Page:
Several human rights organisations have condemned Egypt's execution of Father Isaiah Al-Maqari on Sunday morning after he was accused of killing an abbot in his monastery in 2018.
Father Isaiah told a court that his confession was the result of torture by electric shock. His lawyer submitted a memorandum to the public prosecutor, calling on him to investigate, but he never did.
He was interrogated for 48 hours during which he was not allowed to use the toilet and subjected to forced disappearance.
Whilst detained at the headquarters of the National Security Agency in Nubaria, which is an illegal detention facility, Father Isaiah was prevented from communicating with his family and a lawyer.
His family was given no warning that the execution was happening, they only knew after authorities called his brother afterward and asked him to go and collect the body.
Authorities are now preventing his family from burying his body.
Father Isaiah's brother had already driven to the prison on Saturday, the day before his execution, to visit him but nobody told him his brother would be killed the following day.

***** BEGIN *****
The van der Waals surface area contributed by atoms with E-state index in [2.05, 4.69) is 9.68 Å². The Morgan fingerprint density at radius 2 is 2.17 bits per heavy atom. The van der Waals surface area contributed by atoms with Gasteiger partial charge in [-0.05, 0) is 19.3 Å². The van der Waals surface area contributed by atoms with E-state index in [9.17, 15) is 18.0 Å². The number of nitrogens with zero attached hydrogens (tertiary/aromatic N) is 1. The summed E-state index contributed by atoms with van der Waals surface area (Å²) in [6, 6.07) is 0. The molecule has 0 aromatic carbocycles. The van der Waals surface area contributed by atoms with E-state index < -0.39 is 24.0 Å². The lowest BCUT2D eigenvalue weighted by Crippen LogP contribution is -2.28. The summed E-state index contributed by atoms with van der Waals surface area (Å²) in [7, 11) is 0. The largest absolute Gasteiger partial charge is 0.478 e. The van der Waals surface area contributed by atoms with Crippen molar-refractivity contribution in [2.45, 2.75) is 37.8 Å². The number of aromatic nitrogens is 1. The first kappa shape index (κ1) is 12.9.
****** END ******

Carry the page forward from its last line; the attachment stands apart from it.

According to Reprieve, 48 people have been executed already this year in Egypt. In 2020, 152 people were executed, more than any other year on record.
There has been a 300 per cent rise in executions in Egypt, according to the rights watchdog Amnesty International.
In April, 17 prisoners were executed in Egypt at dawn having been accused of killing 13 policemen in a 2013 attack on a police station in Kerdasa. Their families were not notified before they were hanged.
Many of their testimonies were extracted under torture.
Prisoners in Egypt are often tried in mass trials and tortured to obtain confessions which are then used as evidence.
There are roughly 60,000 political prisoners in Egypt.
Along with Father Isaiah, the hanging of the 17 prisoners in April broke a precedent in that it took place during the holy month of Ramadan when Egyptian authorities have traditionally avoided killing people.
Father Isaiah was killed the weekend after Coptic Easter.